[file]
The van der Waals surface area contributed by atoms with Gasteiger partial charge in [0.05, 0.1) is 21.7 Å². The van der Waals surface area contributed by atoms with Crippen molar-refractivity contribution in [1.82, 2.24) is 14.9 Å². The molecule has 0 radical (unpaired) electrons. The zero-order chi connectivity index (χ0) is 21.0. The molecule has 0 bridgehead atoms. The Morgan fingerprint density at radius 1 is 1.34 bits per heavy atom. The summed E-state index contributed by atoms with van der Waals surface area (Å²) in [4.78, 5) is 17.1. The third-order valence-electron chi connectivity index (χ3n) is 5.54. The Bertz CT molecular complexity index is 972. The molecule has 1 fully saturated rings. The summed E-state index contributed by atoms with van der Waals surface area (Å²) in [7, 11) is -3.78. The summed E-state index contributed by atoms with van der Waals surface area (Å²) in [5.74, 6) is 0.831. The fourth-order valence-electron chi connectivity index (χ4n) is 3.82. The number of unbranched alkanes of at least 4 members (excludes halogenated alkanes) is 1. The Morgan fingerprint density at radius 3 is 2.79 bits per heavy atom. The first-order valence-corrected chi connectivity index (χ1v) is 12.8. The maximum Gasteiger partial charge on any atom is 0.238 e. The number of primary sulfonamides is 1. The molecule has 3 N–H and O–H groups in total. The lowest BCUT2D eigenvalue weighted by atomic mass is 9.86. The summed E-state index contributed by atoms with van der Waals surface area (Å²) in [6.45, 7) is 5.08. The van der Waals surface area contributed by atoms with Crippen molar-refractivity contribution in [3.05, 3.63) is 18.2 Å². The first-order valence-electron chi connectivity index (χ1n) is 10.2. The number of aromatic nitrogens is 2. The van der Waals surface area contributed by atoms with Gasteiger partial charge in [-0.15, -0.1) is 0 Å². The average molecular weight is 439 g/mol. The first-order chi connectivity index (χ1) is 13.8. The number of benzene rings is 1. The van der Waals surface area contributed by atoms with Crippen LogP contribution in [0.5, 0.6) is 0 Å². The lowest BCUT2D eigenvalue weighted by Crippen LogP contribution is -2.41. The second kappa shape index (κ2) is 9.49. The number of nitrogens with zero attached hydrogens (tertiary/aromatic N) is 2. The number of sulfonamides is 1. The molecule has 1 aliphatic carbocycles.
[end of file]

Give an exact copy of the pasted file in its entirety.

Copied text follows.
The van der Waals surface area contributed by atoms with Gasteiger partial charge in [0.05, 0.1) is 21.7 Å². The van der Waals surface area contributed by atoms with Crippen molar-refractivity contribution in [1.82, 2.24) is 14.9 Å². The molecule has 0 radical (unpaired) electrons. The zero-order chi connectivity index (χ0) is 21.0. The molecule has 0 bridgehead atoms. The Morgan fingerprint density at radius 1 is 1.34 bits per heavy atom. The summed E-state index contributed by atoms with van der Waals surface area (Å²) in [4.78, 5) is 17.1. The third-order valence-electron chi connectivity index (χ3n) is 5.54. The Bertz CT molecular complexity index is 972. The molecule has 1 fully saturated rings. The summed E-state index contributed by atoms with van der Waals surface area (Å²) in [7, 11) is -3.78. The summed E-state index contributed by atoms with van der Waals surface area (Å²) in [5.74, 6) is 0.831. The fourth-order valence-electron chi connectivity index (χ4n) is 3.82. The number of unbranched alkanes of at least 4 members (excludes halogenated alkanes) is 1. The Morgan fingerprint density at radius 3 is 2.79 bits per heavy atom. The first-order valence-corrected chi connectivity index (χ1v) is 12.8. The maximum Gasteiger partial charge on any atom is 0.238 e. The number of primary sulfonamides is 1. The molecule has 3 N–H and O–H groups in total. The lowest BCUT2D eigenvalue weighted by atomic mass is 9.86. The summed E-state index contributed by atoms with van der Waals surface area (Å²) in [6.45, 7) is 5.08. The van der Waals surface area contributed by atoms with Crippen molar-refractivity contribution in [3.05, 3.63) is 18.2 Å². The first-order valence-electron chi connectivity index (χ1n) is 10.2. The number of aromatic nitrogens is 2. The van der Waals surface area contributed by atoms with Gasteiger partial charge in [-0.15, -0.1) is 0 Å². The average molecular weight is 439 g/mol. The first-order chi connectivity index (χ1) is 13.8. The number of benzene rings is 1. The van der Waals surface area contributed by atoms with Crippen LogP contribution in [0.5, 0.6) is 0 Å². The lowest BCUT2D eigenvalue weighted by Crippen LogP contribution is -2.41. The second kappa shape index (κ2) is 9.49. The number of nitrogens with zero attached hydrogens (tertiary/aromatic N) is 2. The number of sulfonamides is 1. The molecule has 1 aliphatic carbocycles.